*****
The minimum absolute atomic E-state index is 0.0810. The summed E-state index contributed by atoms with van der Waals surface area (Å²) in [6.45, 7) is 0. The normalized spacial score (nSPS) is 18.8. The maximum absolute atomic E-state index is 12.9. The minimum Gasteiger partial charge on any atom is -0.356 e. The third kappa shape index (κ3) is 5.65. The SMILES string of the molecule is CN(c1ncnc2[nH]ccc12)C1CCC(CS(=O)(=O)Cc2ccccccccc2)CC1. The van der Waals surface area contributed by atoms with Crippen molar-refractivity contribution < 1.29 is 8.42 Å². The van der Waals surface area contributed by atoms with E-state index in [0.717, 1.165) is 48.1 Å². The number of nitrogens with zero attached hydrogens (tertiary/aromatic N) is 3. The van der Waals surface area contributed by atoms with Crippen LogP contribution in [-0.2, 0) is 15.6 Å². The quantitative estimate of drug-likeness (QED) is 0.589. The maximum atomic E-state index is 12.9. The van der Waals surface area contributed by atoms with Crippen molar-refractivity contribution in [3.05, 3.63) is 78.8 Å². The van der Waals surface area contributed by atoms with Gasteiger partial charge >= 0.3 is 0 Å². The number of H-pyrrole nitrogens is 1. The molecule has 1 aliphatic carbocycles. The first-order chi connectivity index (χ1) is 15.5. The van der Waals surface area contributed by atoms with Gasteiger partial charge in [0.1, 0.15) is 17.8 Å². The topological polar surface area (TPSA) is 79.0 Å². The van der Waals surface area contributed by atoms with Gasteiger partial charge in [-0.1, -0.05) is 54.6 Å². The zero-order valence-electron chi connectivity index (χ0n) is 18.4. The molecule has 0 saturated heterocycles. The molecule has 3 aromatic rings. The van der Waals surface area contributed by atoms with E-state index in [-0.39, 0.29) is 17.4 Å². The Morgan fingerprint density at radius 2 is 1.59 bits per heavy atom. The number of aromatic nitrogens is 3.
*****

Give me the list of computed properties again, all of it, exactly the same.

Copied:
The minimum absolute atomic E-state index is 0.0810. The summed E-state index contributed by atoms with van der Waals surface area (Å²) in [6.45, 7) is 0. The normalized spacial score (nSPS) is 18.8. The maximum absolute atomic E-state index is 12.9. The minimum Gasteiger partial charge on any atom is -0.356 e. The third kappa shape index (κ3) is 5.65. The SMILES string of the molecule is CN(c1ncnc2[nH]ccc12)C1CCC(CS(=O)(=O)Cc2ccccccccc2)CC1. The van der Waals surface area contributed by atoms with Crippen molar-refractivity contribution < 1.29 is 8.42 Å². The van der Waals surface area contributed by atoms with E-state index in [0.717, 1.165) is 48.1 Å². The number of nitrogens with zero attached hydrogens (tertiary/aromatic N) is 3. The van der Waals surface area contributed by atoms with Crippen LogP contribution in [-0.2, 0) is 15.6 Å². The quantitative estimate of drug-likeness (QED) is 0.589. The maximum atomic E-state index is 12.9. The van der Waals surface area contributed by atoms with Crippen molar-refractivity contribution in [3.05, 3.63) is 78.8 Å². The van der Waals surface area contributed by atoms with Gasteiger partial charge >= 0.3 is 0 Å². The number of H-pyrrole nitrogens is 1. The molecule has 1 aliphatic carbocycles. The first-order chi connectivity index (χ1) is 15.5. The van der Waals surface area contributed by atoms with Gasteiger partial charge in [0.1, 0.15) is 17.8 Å². The topological polar surface area (TPSA) is 79.0 Å². The van der Waals surface area contributed by atoms with Gasteiger partial charge in [-0.1, -0.05) is 54.6 Å². The zero-order valence-electron chi connectivity index (χ0n) is 18.4. The molecule has 0 saturated heterocycles. The molecule has 3 aromatic rings. The van der Waals surface area contributed by atoms with E-state index in [-0.39, 0.29) is 17.4 Å². The Morgan fingerprint density at radius 2 is 1.59 bits per heavy atom. The number of aromatic nitrogens is 3.